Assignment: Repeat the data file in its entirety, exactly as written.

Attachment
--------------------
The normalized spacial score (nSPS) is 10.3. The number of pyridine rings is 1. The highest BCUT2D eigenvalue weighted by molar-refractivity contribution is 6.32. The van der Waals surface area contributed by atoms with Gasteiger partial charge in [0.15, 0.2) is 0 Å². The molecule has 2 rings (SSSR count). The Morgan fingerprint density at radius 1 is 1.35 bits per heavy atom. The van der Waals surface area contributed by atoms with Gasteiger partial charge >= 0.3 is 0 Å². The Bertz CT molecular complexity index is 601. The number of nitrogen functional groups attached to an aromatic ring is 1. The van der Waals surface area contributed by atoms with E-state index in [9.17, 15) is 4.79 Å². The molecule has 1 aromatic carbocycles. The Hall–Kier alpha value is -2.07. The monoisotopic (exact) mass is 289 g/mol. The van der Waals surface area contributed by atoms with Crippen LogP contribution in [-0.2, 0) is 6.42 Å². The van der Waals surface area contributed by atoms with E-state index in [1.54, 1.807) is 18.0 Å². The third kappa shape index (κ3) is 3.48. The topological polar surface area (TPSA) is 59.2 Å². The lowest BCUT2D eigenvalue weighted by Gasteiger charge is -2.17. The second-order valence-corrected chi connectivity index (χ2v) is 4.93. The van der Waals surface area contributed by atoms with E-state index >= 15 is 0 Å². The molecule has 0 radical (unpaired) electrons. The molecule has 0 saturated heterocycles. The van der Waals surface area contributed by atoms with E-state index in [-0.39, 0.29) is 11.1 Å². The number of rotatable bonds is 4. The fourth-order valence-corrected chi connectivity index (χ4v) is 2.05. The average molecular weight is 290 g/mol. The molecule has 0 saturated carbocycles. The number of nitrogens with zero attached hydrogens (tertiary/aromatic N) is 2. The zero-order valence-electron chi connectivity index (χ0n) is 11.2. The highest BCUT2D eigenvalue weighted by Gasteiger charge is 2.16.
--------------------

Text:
The normalized spacial score (nSPS) is 10.3. The number of pyridine rings is 1. The highest BCUT2D eigenvalue weighted by molar-refractivity contribution is 6.32. The van der Waals surface area contributed by atoms with Gasteiger partial charge in [0.15, 0.2) is 0 Å². The molecule has 2 rings (SSSR count). The Morgan fingerprint density at radius 1 is 1.35 bits per heavy atom. The van der Waals surface area contributed by atoms with Gasteiger partial charge >= 0.3 is 0 Å². The Bertz CT molecular complexity index is 601. The number of nitrogen functional groups attached to an aromatic ring is 1. The van der Waals surface area contributed by atoms with E-state index in [9.17, 15) is 4.79 Å². The molecule has 1 aromatic carbocycles. The Hall–Kier alpha value is -2.07. The monoisotopic (exact) mass is 289 g/mol. The van der Waals surface area contributed by atoms with Crippen LogP contribution in [-0.2, 0) is 6.42 Å². The van der Waals surface area contributed by atoms with E-state index in [1.54, 1.807) is 18.0 Å². The third kappa shape index (κ3) is 3.48. The topological polar surface area (TPSA) is 59.2 Å². The lowest BCUT2D eigenvalue weighted by Gasteiger charge is -2.17. The second-order valence-corrected chi connectivity index (χ2v) is 4.93. The van der Waals surface area contributed by atoms with E-state index >= 15 is 0 Å². The molecule has 0 radical (unpaired) electrons. The molecule has 0 saturated heterocycles. The van der Waals surface area contributed by atoms with E-state index in [-0.39, 0.29) is 11.1 Å². The number of rotatable bonds is 4. The fourth-order valence-corrected chi connectivity index (χ4v) is 2.05. The average molecular weight is 290 g/mol. The molecule has 0 saturated carbocycles. The number of nitrogens with zero attached hydrogens (tertiary/aromatic N) is 2. The zero-order valence-electron chi connectivity index (χ0n) is 11.2. The highest BCUT2D eigenvalue weighted by Gasteiger charge is 2.16.